The Whitney Plaza Community Center is still a ways off, but Manatee County officials assured Longboat Key commissioners that progress is being made behind the scenes.
At the Oct. 31 joint meeting between the county and town, Property Acquisition Division Manager for Manatee County Charles Meador emphasized that the project is a partnership with the school board.
With two parties entering an interlocal agreement as well as a lease agreement, it takes time to communicate back and forth and get all the required signatures.
“I think all sides would like to get this finalized,” Meador said.
The latest update Meador provided was that the county asked the school board for a markup, including some more specifics as to what kinds of activities are anticipated for the space. The interlocal agreement is in draft form and is in the hands of the school board, pending feedback about the specific activities.
“The area will need a complete build-out,” Meador said.
The $1.2 million anticipated remodel will be paid for by the county, and is expected to take about seven months to complete.
Meador said the county will hire an architect for the remodel, and will also manage the lease.
Once the center is up and running, Meador expects operating costs to be around $135,000 a year, or $11,200 a month.
The lease also gives the county first right of refusal for the property’s boat ramp, which Meador said could hold potential for a future Gulf Islands Ferry stop.
Manatee County District 3 Commissioner Kevin Van Ostenbridge mentioned recent discussions with the Longboat Key North in which residents expressed interest in classes about history of the island and marine science.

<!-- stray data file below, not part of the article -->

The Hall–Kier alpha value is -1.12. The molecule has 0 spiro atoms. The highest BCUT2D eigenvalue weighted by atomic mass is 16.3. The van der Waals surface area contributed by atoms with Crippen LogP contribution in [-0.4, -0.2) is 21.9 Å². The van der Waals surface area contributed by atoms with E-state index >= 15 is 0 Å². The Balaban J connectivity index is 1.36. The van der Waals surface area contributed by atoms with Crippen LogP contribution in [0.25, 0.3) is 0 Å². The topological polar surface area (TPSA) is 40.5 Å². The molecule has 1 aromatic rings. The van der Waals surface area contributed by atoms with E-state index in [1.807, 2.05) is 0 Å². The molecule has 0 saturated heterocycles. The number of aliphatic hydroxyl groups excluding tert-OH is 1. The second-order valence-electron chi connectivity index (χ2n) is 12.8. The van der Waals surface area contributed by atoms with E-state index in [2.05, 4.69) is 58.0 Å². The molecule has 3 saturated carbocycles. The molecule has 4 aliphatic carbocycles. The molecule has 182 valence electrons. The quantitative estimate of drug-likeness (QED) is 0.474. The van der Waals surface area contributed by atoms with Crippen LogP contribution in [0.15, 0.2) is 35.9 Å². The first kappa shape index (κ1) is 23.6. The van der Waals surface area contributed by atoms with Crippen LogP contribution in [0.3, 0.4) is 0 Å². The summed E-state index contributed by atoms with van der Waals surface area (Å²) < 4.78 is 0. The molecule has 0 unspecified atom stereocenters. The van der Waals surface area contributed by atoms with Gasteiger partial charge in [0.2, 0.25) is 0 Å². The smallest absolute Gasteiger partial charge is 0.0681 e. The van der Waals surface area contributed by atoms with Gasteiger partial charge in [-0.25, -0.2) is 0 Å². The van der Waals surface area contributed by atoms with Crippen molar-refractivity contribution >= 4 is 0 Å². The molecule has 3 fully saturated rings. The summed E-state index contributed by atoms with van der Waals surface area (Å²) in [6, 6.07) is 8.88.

Van Ostenbridge said there is a possibility for instructors from Manatee Technical College or county high schools to lead those, if the idea maintains interest.
Longboat Key District 2 Commissioner Penny Gold suggested maybe some studio space could be set aside for both local artists and classroom space.
Another idea thrown out by Longboat Key District 5 Commissioner Debbie Murphy was mentorship programs, utilizing retired residents on the island who could provide career insights to interested students.
When Van Ostenbridge joined the commission in 2020, Longboat Key officials had a much different attitude toward the county.
“The relationship between Longboat Key and the county was quite strained at that time,” Van Ostenbridge said. “It seemed like the town felt that they had been greatly ignored and sort of neglected out there.”
Van Ostenbridge said he immediately went to work mending fences between the county and town, which went “really well.” He wanted to maintain the relationship so that Longboat Key would stay within the Manatee County community.
But to do that, he saw the need to have a greater presence on the island. From this, the idea for a community center was born.